- The world′s first liquid fuel rocket was built by the American Robert Hutchings
Goddard. His work was largely ignored by the American government at first. Later, he and his team moved to the White Sands
Proving Grounds near Roswell, New Mexico for test firing of their rockets.
- On April, 4 1930, a dozen space enthusiasts gathered in New York to create the American interplanetary Society,
modeled after the rocket societies of Europe, present where G. Edward Pendray, Daid Lasser, and others. Vice President Edward
Pendray was charged with creating a rocket research program. While the group knew of
Robert Goddard′s work in solid
propellant rocketry, word had not gotten out that Goddard had flown liquid propellant rockets. So when Pendray had the
opportunity to vacation in Europe in 1931, he took advantage of the trip to meet with the only group known to be working
on liquid fuels, Germany's Verein fur Raumschiffahrt (Society for Space Travel, abbreviated VfR). Pendray was warmly
welcomed by the group, and brought back detailed sketches of the VfR's Mirak rockets.
- The ARS soon set to work duplicating the German efforts, and in November 12, 1932, ARS rocket No. 1 emerged
from a member's basement machine shop. The rocket borrowed the VfR's 2-stick Repulsor design, and produced 27 kg (60 pounds)
of thrust for 20-30 seconds, in which parallel oxygen and fuel tanks trailed behind the motor. After a static test on a New Jersey
farm, the fragile machine was damaged in the test and not subsequently flown.
The club decided to rebuild it into an improved, more robust rocket, ARS No. 2.
- ARS No. 2 featured a 3" (76 mm) diameter by 6" (152 mm) long engine mounted between two aluminum tubes
containing liquid oxygen and gasoline. A small hole in the tip of the nose cone permitted air-cooling of the engine. The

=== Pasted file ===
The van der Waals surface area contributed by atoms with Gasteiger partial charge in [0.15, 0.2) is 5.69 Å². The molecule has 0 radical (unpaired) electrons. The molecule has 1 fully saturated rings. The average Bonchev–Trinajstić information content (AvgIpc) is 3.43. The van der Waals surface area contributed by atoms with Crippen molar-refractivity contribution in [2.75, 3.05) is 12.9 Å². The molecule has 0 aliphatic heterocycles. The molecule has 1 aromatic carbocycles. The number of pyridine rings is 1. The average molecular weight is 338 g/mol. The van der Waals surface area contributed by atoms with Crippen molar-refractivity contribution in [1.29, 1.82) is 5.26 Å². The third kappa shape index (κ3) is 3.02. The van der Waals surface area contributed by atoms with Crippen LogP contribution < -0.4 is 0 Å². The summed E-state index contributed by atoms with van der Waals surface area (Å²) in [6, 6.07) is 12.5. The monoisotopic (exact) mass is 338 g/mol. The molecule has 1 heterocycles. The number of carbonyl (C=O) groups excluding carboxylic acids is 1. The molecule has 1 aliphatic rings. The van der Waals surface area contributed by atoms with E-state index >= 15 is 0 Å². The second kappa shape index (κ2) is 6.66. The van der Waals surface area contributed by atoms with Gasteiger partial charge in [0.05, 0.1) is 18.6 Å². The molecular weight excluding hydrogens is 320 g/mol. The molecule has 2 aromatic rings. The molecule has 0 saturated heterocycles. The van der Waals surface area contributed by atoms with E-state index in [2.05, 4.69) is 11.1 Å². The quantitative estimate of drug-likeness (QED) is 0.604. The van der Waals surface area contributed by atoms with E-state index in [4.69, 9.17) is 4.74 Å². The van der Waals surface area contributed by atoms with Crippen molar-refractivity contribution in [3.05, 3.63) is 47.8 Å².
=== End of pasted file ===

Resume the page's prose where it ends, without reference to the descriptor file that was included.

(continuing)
oxygen tank was pressurized by gaseous oxygen boil-off, while pressurized nitrogen forced gasoline into the engine.
Aluminum paint protected four balsa wood stabilizing fins from the blast of the rocket exhausts. On May l4, 1933 ARS
experimenters, accompanied by two newsreel camera crews, carried their rocket to Great Kills, Staten Island beach for its first test
- After a brief static firing, the rocket was refilled with liquid oxygen and gasoline. Three minutes before launch, a
fuse was lit under the nozzle. At the appointed moment of launch, an ARS member, sheltered in a dugout, pulled a cord
leading to the propellant valves. The valve handle fell off. Another member ran from the dugout and re-attached the
handle. Before he could return to the dugout, the valve man pulled the cord, and the rocket lifted off.
Once it cleared the 15-foot (5 m) launch rail, ARS No.2 tumed into the wind, 90° from the planned seaward
trajectory. The rocket was expected to reach an altitude of about a mile (1.6 km). But when the rocket reached 250 feet
(75 m), the oxygen tank ruptured with a loud pop. The flaming remains splashed into the water, to be recovered by
- On April 6, 1934 it changed its name to the American Rocket Society.
- The fourth liquid rocket was launched on
September 9, 1934 from Marine Park, Staten Island, New York. It flew 407 meters downrange, landing in the New York Bay.
It had a single thrust chamber with four canted nozzles. It was originally tested on June 10, 1934, but did
not fly because the fuel ports were too small. H.F. Pierce of the American rocket Society launched a liquid
fueled rocket to about 250 feet (76 meters) on May 9, 1937. The launch took place from Old Ferris Point, the Bronx, New
York (Gatland 1989, p. 11). On December 10, 1938, the American Rocket Society tested a 90 pound (41 kg) thrust
regeneratively cooled liquid rocket motor designed by James H. Wyld.
- Then the society turned to creating improved engines and giving them static tests, often
going to great lengths to avoid suspicious police and tire officials. With the onset WW II, the club gave up on
experimentation and evolved into a professional society, producing a trade journal, and eventually becoming today′s
American Institute of Aeronautics and Astronautics.
Four members of the pre-war group went on to form Reaction Motors, Incogpgmted. After the war, Reaction
Motors produced the powerplants for the X-l, X-15, MX-774, and Viking sounding rocket. While the ARS No. 2 was not a
great accomplishment, the ARS program proved to be a valuable training ground for the nation′s rocket engineers.